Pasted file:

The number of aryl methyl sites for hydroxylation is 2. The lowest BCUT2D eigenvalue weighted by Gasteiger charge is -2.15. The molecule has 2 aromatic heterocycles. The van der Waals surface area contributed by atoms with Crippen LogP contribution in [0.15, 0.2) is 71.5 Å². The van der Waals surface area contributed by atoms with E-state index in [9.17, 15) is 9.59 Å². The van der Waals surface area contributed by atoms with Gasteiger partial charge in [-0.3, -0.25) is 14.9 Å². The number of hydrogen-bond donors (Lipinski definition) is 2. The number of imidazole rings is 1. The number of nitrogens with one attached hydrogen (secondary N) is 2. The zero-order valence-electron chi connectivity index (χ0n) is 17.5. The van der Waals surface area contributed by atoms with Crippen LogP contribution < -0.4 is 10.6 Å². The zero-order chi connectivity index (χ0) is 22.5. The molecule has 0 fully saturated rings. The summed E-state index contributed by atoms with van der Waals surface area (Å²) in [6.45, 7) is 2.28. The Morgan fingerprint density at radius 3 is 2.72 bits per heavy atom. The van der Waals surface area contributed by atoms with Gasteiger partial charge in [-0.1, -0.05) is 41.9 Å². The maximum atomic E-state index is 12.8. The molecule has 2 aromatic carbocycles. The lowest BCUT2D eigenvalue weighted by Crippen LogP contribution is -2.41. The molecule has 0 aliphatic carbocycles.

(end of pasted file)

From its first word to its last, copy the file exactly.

The number of aryl methyl sites for hydroxylation is 2. The lowest BCUT2D eigenvalue weighted by Gasteiger charge is -2.15. The molecule has 2 aromatic heterocycles. The van der Waals surface area contributed by atoms with Crippen LogP contribution in [0.15, 0.2) is 71.5 Å². The van der Waals surface area contributed by atoms with E-state index in [9.17, 15) is 9.59 Å². The van der Waals surface area contributed by atoms with Gasteiger partial charge in [-0.3, -0.25) is 14.9 Å². The number of hydrogen-bond donors (Lipinski definition) is 2. The number of imidazole rings is 1. The number of nitrogens with one attached hydrogen (secondary N) is 2. The zero-order valence-electron chi connectivity index (χ0n) is 17.5. The van der Waals surface area contributed by atoms with Crippen LogP contribution < -0.4 is 10.6 Å². The zero-order chi connectivity index (χ0) is 22.5. The molecule has 0 fully saturated rings. The summed E-state index contributed by atoms with van der Waals surface area (Å²) in [6.45, 7) is 2.28. The Morgan fingerprint density at radius 3 is 2.72 bits per heavy atom. The van der Waals surface area contributed by atoms with Gasteiger partial charge in [-0.1, -0.05) is 41.9 Å². The maximum atomic E-state index is 12.8. The molecule has 2 aromatic carbocycles. The lowest BCUT2D eigenvalue weighted by Crippen LogP contribution is -2.41. The molecule has 0 aliphatic carbocycles.